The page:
On Friday, EFF and the ACLU submitted an amicus brief in United States v. Rigmaiden, a closely-followed case that has enormous consequences for individuals' Fourth Amendment rights in their home and on their cell phone. As the Wall Street Journal explained today, the technology at the heart of the case invades the privacy of countless innocent people that have never even been suspected of a crime.
Rigmaiden centers around a secretive device that federal law enforcement and local police have been using with increased frequency: an International Mobile Subscriber Identity locator, or “IMSI catcher.” These devices allows the government to electronically search large areas for a particular cell phone's signal—sucking down data on potentially thousands of innocent people along the way—while attempting to avoid many of the traditional limitations set forth in the Constitution.
How Stingrays Work
The Stingray is a brand name of an IMSI catcher targeted and sold to law enforcement. A Stingray works by masquerading as a cell phone tower—to which your mobile phone sends signals to every 7 to 15 seconds whether you are on a call or not— and tricks your phone into connecting to it. As a result, the government can figure out who, when and to where you are calling, the precise location of every device within the range, and with some devices, even capture the content of your conversations. (Read the Wall Street Journal’s detailed explanation for more.)
In Rigmaiden, the government asked a federal judge in Northern California to order Verizon to assist in locating the defendant, who was a suspect in a tax fraud scheme. But after they received an order telling Verizon to provide the location information of an Aircard they thought to be the defendant’s, the government took matters into their own hands: they claimed this authorization somehow permitted its own use of a Stingray.
Not only did the Stringray find the suspect, Rigmaiden, but it also got the records of every other innocent cell phone user nearby.
The government now concedes that the use of the device was a “search” under the Fourth Amendment and claims it had a warrant, despite the fact that, as we explain in our brief, “the Order directs Verizon to provide the government with information and assistance, but nowhere authorizes the government to search or seize anything.”
In fact, the government's application made no mention of an IMSI catcher or a Stingray, and only has a brief sentence about its plans buried at the end of an 18-page declaration: “the mobile tracking equipment ultimately generate[s] a signal that fixes the geographic position of the Target Broadband Access Card/Cellular Telephone.”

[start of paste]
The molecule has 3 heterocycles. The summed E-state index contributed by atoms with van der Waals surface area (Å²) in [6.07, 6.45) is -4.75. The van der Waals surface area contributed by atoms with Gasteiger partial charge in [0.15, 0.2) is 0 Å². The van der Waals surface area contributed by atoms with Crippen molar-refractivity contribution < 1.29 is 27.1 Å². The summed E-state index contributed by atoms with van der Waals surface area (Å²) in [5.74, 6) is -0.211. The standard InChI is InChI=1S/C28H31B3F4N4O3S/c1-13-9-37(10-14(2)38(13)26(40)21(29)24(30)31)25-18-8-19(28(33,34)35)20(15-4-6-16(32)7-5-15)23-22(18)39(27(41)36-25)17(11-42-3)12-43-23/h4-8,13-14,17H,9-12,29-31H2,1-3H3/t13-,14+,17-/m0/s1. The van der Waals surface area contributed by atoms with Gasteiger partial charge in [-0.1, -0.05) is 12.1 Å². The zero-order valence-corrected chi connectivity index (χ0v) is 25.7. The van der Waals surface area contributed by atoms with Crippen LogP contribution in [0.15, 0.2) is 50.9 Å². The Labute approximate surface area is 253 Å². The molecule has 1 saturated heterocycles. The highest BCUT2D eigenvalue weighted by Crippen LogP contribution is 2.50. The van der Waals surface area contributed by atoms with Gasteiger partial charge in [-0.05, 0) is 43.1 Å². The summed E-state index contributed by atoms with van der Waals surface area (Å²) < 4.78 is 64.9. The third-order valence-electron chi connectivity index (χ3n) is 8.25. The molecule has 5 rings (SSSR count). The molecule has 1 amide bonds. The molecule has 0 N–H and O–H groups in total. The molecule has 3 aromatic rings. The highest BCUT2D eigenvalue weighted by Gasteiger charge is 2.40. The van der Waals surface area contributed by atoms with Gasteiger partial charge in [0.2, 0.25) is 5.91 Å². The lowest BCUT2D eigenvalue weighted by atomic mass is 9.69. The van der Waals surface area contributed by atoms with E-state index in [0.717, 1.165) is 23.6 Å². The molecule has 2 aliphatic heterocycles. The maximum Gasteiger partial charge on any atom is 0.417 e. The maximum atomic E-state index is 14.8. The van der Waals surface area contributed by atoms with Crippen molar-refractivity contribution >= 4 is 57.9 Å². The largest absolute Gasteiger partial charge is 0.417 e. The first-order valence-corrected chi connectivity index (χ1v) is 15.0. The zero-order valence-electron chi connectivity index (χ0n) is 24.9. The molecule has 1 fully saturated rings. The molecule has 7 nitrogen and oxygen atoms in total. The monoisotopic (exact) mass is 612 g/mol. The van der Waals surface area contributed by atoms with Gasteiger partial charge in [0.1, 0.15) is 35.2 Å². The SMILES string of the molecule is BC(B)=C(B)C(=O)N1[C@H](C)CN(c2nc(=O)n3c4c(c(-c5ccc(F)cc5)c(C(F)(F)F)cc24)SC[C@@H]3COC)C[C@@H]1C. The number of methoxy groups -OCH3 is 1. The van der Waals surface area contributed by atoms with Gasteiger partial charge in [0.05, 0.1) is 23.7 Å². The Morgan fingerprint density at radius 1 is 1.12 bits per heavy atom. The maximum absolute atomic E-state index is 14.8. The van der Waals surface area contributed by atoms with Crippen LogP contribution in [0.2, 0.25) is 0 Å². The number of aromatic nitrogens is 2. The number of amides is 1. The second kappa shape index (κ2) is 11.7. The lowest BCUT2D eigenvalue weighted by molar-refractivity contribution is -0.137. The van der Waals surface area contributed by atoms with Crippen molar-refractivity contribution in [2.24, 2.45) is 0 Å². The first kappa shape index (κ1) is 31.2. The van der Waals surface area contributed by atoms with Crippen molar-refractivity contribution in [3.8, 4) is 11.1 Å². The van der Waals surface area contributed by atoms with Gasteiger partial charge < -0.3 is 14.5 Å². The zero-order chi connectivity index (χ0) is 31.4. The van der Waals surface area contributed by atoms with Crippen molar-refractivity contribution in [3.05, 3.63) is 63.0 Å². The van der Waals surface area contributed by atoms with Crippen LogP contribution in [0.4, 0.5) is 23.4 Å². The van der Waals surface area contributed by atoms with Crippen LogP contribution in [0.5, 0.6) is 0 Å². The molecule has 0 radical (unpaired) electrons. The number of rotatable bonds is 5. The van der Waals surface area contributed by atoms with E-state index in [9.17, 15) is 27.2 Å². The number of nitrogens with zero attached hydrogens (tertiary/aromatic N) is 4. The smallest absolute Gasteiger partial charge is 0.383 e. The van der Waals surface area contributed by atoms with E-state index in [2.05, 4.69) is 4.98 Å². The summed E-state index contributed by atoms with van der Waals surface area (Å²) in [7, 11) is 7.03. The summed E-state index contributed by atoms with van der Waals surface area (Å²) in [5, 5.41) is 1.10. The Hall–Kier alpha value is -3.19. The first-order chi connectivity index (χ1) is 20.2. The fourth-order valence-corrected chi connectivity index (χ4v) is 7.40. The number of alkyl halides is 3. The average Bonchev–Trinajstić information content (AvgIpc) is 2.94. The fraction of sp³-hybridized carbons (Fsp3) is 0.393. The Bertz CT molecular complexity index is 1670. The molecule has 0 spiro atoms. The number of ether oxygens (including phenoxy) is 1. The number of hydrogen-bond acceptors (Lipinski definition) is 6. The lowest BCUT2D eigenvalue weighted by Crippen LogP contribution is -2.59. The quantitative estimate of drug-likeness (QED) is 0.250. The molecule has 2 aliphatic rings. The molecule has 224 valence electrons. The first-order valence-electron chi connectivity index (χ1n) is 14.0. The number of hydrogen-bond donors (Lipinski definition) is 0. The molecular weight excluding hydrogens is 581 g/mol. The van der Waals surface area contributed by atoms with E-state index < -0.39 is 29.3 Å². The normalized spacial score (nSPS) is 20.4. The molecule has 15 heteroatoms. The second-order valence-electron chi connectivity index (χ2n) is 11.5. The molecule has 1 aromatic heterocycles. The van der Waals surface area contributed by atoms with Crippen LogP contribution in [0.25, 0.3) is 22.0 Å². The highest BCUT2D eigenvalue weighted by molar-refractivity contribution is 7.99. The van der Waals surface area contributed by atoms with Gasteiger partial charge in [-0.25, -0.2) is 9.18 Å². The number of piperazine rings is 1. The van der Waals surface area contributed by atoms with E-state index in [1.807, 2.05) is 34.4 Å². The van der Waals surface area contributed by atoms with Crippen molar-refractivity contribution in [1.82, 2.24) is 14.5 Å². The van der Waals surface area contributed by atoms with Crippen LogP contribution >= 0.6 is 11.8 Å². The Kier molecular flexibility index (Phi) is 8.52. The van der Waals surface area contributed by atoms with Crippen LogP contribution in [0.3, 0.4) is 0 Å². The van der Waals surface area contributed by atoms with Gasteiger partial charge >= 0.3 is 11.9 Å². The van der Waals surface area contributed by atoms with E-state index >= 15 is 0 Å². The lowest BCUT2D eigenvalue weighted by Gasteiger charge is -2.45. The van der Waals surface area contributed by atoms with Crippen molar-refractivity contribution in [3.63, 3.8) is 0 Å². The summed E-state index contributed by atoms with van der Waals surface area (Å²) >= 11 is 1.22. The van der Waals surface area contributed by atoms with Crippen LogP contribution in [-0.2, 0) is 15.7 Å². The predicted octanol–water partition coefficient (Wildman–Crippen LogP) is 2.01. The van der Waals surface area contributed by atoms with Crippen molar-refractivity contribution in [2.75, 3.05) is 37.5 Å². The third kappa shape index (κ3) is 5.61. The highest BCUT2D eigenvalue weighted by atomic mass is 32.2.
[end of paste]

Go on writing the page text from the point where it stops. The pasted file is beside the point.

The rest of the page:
A judge initially signed off on this order, but clearly, the government did not accurately and adequately explain what it was really up to.
General Warrants: Unconstitutional, All You Can Eat Data Buffets
Beyond the government's conduct in this specific case, there is an even broader danger in law enforcement using these devices to locate suspects regardless of whether they explain the technology to judges: these devices allow the government to conduct broad searches amounting to “general warrants,” the exact type of search the Fourth Amendment was written to prevent.
A Stingray—which could potentially be beamed into all the houses in one neighborhood looking for a particular signal—is the digital version of the pre-Revolutionary war practice of British soldiers going door-to-door, searching Americans’ homes without rationale or suspicion, let alone judicial approval. The Fourth Amendment was enacted to prevent these general fishing expeditions. As the Supreme Court has explained, a warrant requires probable cause for all places searched, and is supposed to detail the scope of the search to ensure “nothing is left to the discretion of the officer executing the warrant”.
But if uninformed courts approve the unregulated use of Stingrays, they are essentially allowing the government to enter into the home via a cellular signal at law enforcement’s discretion and rummage at will without any supervision. The government can’t simply use technology to upend centuries of Constitutional law to conduct a search they would be prevented from doing physically.
Stingrays Collect Data on Hundreds of Innocent People
And when police use a Stingray, it’s not just the suspects’ phone information the device sucks up, but all the innocent people around such suspect as well. Some devices have a range of “several kilometers,” meaning potentially thousands of people could have their privacy violated despite not being suspected of any crime. This is another fact the government didn’t fully explain to the magistrate judge in Rigmaiden.
The government now claims it protected privacy by deleting all third-party data on its own after it collected it. But the government’s unilateral decision to binge and purge comes with its own consequences. Now there’s no way to know what exactly the government obtained when it used the device.
Had the government told the court what it really was planning on doing and the amount of information it would obtain, the court may have exercised its constitutional role of ensuring the government narrowed its search. After all, it was for the court, not the government, to decide how best to balance the government’s need for information with third-party privacy, and any suspect’s future interest in access to potentially exculpatory information.